Shed, god of Egypt

Ancient Egyptian Gods and Goddesses for kids - Shed

The Mythology & History of ancient Egypt surrounding Shed, the god of danger, deadly animals and illness

The Gods of Egypt: Shed
Discover the legends and myths and religious beliefs surrounding Shed, the Egyptian protector god against danger, deadly and illness.

Additional, interesting facts and information about ancient Egypt, and its mysterious gods and goddesses, is also available via:

The Gods of Ancient Egypt Index

A - Z of Egyptian Gods & Goddesses

Facts about Shed
This article contains fast, interesting, fun facts about Shed for research, schools, students and kids providing an insight into the lives and religious beliefs of the ancient Egyptians.

The Gods of Egypt - Shed Fact Sheet

Fact 1 on Shed: The child god emerged as an Egyptian god following the turbulent era in history known as the Amarna period during the 18th dynasty of the New Kingdom

Fact 2 on Shed: During the Amarna period a religious revolution was initiated by the 'heretic pharaoh' Akhenaten who attempted to prevent the worship of all the old gods of Egypt in favor of one god, referred to as the Aten.

Fact 3 on Shed: His name translates as 'Saviour' and his role encompassed saving or protecting ancient Egyptians from danger presented by deadly animals, poison and sickness.

Fact 4 on Shed: Representing the concept of salvation he is identified with "Horus the Child".

Fact 5 on Shed: The concept of the name changes in documents and monuments of the late New Kingdom, and the eras that followed, including the Ptolemaic stone tablets called cippus or cippi. These indicate that his name had the meaning of the 'Reciter' in respect of magical charms, amulets and spells of the 'Enchanter'.

Fact 6 on Shed: He was particularly favored by the ordinary Egyptians who were highly superstitious and made significant use of amulets and talismans.

Fact 7 on Shed: The base and the reverse of the "Metternich Stele" pictured above was covered with magical spells and texts and depicted many ancient Egyptian symbols, such as the 'Eye of Horus' and the lotus which strongly featured on talismans and amulets.

Fact 8 on Shed: He was primarily worshipped as a private, household god and his symbols, such as the Sa, were depicted in the homes and shrines of the tomb workers in Deir el-Medina.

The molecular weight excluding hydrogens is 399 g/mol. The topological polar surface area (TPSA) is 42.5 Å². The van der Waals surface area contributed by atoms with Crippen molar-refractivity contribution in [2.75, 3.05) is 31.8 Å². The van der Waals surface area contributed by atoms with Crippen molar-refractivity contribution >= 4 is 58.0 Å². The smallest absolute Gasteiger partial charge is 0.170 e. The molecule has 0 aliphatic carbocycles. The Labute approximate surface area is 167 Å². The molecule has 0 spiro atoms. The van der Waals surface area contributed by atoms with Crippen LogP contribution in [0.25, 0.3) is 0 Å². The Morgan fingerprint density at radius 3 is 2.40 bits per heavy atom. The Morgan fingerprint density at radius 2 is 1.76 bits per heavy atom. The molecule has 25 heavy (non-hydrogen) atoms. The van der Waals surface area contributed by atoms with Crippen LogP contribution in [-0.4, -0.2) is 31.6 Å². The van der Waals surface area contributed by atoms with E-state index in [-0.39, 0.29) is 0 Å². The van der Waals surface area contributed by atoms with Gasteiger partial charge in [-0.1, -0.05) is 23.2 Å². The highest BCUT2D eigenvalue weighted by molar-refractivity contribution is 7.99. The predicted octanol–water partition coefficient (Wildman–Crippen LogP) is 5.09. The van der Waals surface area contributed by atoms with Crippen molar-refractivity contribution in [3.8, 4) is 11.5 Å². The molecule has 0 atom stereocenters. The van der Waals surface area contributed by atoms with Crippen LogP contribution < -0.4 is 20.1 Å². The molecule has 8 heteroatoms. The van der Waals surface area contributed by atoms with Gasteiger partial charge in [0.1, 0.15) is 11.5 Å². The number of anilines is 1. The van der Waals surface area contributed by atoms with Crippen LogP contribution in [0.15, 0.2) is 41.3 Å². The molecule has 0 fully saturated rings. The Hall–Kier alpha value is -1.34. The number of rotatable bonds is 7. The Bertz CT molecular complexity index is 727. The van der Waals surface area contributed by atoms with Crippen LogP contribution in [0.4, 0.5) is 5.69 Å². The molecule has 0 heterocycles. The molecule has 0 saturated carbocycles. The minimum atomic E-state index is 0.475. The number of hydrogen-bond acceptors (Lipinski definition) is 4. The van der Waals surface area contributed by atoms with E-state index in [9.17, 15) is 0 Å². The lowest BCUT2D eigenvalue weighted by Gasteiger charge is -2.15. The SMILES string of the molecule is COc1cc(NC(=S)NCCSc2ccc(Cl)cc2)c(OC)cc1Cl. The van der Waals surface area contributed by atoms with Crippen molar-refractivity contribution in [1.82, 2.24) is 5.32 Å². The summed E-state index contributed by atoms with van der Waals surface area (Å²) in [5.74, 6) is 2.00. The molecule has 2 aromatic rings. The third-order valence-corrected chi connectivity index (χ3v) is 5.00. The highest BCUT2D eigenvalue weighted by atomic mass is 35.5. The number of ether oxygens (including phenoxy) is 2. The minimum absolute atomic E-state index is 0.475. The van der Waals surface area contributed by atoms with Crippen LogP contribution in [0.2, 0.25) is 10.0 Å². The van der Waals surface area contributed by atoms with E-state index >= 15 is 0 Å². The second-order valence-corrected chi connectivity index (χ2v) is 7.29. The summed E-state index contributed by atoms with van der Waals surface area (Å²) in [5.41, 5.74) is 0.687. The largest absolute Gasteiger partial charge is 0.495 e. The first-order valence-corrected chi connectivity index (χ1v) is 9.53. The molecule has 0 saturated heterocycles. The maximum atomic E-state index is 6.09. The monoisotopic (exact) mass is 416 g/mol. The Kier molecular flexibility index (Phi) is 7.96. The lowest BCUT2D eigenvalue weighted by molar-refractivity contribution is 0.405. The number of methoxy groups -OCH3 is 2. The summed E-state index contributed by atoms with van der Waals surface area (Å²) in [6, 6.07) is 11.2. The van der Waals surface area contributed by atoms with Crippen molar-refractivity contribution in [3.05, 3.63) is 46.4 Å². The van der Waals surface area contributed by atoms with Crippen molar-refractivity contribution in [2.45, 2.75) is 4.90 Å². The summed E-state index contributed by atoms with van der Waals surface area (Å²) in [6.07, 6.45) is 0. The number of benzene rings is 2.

Sa symbol

The Sa Symbol
 

Fact 9 on Shed: Other popular protective household gods were the Dwarf god Bes and Taweret, the Egyptian hippopotamus goddess.

Fact 10 on Shed: He is also associated with Meretseger, the cobra or serpent-goddess, was worshipped in order to avert the danger posed by the cobra in the desert areas surrounding Deir el-Medina.

The Gods of Egypt - Shed Fact Sheet

Facts about Shed
Facts and information about this ancient Egyptian god for kids with some amazing, cool and quick information about ancient Egypt and Egyptians. These fast interesting facts are ideal for children, homework, schools, teachers and kids of all ages.

Shed in Egyptian Mythology
Learn about the ancient Egyptian gods the fast and easy way via the Shed Fact sheet.

Egyptian god Shed

Shed on the "Metternich Stele"

Picture of the saviour god Shed on the "Metternich Stele"

The Gods of Egypt - Shed Fact Sheet

Fact 11 on Shed: The "Metternich Stele" shown in the above picture reveals many interesting elements in relation to the worship of this protective child god. Depictions in ancient Egyptian art conveyed important information about the gods, their affiliations and their symbols.

Fact 12 on Shed: The main purpose of the "Metternich Stele" was to provide magical healing of poisons, mostly caused by animals. Water was poured over the Stele and then collected and drunk by the person suffering from illness especially those caused by poison.

Fact 12 on Shed: Shed is depicted as a child god which is indicated by his side lock. A side lock was a plaited lock of hair worn on the side of an otherwise shaven head. Ancient Egyptian boys would stop wearing the side lock once they had reached fourteen years of age.

Fact 13 on Shed: His figure is mounted by the head of Bes, who was another adversary of evil and was believed to  guard against evil spirits and misfortune.

Fact 14 on Shed: He is standing on a crocodile indicating his power and dominance of the most dangerous of all the creatures known to the ancient Egyptians.

Fact 15 on Shed: In his hands he holds deadly serpents and scorpions. Snakes were feared not only for the lethal poison they could inflict but also as a source of evil and danger.

Fact 16 on Shed: He also holds a lion and an oryx (a type of antelope) which indicated his prowess as a hunter.

Fact 13 on Shed: His figure is mounted by the head of Bes, who was another adversary of evil and was believed to  guard against evil spirits and misfortune.

Fact 14 on Shed: He is standing on a crocodile indicating his power and dominance of the most dangerous of all the creatures known to the ancient Egyptians.

Fact 15 on Shed: In his hands he holds deadly serpents and scorpions.

Fact 16 on Shed: He also holds a lion and an oryx (a type of antelope) which indicated his prowess as a hunter.

Fact 17 on Shed: The lotus stands next to the god. Prayers and offerings, typically of the lotus, were made to the god in the hope that snake bites from the cobra could be avoided or cured.

Fact 18 on Shed: The top corners of the picture depict the "Two Ladies". Nekhbet, the white vulture goddess and guardian of Upper Egypt (south) and Wadjet, the Egyptian cobra goddess, the protector of Lower Egypt.

Fact 19 on Shed: The other gods featured were the Sun-god Ra, the ibis-headed Thoth and Mut the Mother Goddess.

The Gods of Egypt - Shed Fact Sheet

Privacy Statement

Cookie Policy

2018 Siteseen Ltd